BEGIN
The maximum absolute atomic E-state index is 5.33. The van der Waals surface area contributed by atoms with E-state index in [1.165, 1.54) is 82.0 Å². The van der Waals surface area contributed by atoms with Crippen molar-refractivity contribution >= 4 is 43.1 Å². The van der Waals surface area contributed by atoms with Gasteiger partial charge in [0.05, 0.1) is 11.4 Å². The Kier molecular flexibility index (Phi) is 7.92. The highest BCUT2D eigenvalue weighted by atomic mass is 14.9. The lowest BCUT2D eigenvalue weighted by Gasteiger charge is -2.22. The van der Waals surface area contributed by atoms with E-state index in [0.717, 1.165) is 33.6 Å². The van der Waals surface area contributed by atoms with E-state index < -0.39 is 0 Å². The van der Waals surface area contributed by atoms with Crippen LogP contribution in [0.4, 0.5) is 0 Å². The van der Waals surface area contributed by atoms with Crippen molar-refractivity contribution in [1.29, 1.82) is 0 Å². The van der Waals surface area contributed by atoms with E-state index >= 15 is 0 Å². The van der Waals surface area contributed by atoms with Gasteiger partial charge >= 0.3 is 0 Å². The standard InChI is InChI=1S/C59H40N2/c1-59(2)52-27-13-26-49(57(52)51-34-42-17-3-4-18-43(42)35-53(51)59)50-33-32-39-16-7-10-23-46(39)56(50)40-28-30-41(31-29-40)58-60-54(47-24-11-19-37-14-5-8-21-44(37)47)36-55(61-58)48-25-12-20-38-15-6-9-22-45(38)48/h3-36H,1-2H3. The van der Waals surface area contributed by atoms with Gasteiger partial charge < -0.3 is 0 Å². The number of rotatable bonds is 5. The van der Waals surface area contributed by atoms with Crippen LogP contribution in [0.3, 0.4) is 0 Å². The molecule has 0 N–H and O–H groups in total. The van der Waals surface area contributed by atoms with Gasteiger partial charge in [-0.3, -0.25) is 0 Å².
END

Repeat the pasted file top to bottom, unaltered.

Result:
The maximum absolute atomic E-state index is 5.33. The van der Waals surface area contributed by atoms with E-state index in [1.165, 1.54) is 82.0 Å². The van der Waals surface area contributed by atoms with Crippen molar-refractivity contribution >= 4 is 43.1 Å². The van der Waals surface area contributed by atoms with Gasteiger partial charge in [0.05, 0.1) is 11.4 Å². The Kier molecular flexibility index (Phi) is 7.92. The highest BCUT2D eigenvalue weighted by atomic mass is 14.9. The lowest BCUT2D eigenvalue weighted by Gasteiger charge is -2.22. The van der Waals surface area contributed by atoms with E-state index in [0.717, 1.165) is 33.6 Å². The van der Waals surface area contributed by atoms with E-state index < -0.39 is 0 Å². The van der Waals surface area contributed by atoms with Crippen LogP contribution in [0.4, 0.5) is 0 Å². The van der Waals surface area contributed by atoms with Crippen molar-refractivity contribution in [1.29, 1.82) is 0 Å². The van der Waals surface area contributed by atoms with E-state index >= 15 is 0 Å². The van der Waals surface area contributed by atoms with Gasteiger partial charge >= 0.3 is 0 Å². The standard InChI is InChI=1S/C59H40N2/c1-59(2)52-27-13-26-49(57(52)51-34-42-17-3-4-18-43(42)35-53(51)59)50-33-32-39-16-7-10-23-46(39)56(50)40-28-30-41(31-29-40)58-60-54(47-24-11-19-37-14-5-8-21-44(37)47)36-55(61-58)48-25-12-20-38-15-6-9-22-45(38)48/h3-36H,1-2H3. The van der Waals surface area contributed by atoms with Gasteiger partial charge < -0.3 is 0 Å². The number of rotatable bonds is 5. The van der Waals surface area contributed by atoms with Crippen LogP contribution in [0.3, 0.4) is 0 Å². The molecule has 0 N–H and O–H groups in total. The van der Waals surface area contributed by atoms with Gasteiger partial charge in [-0.3, -0.25) is 0 Å².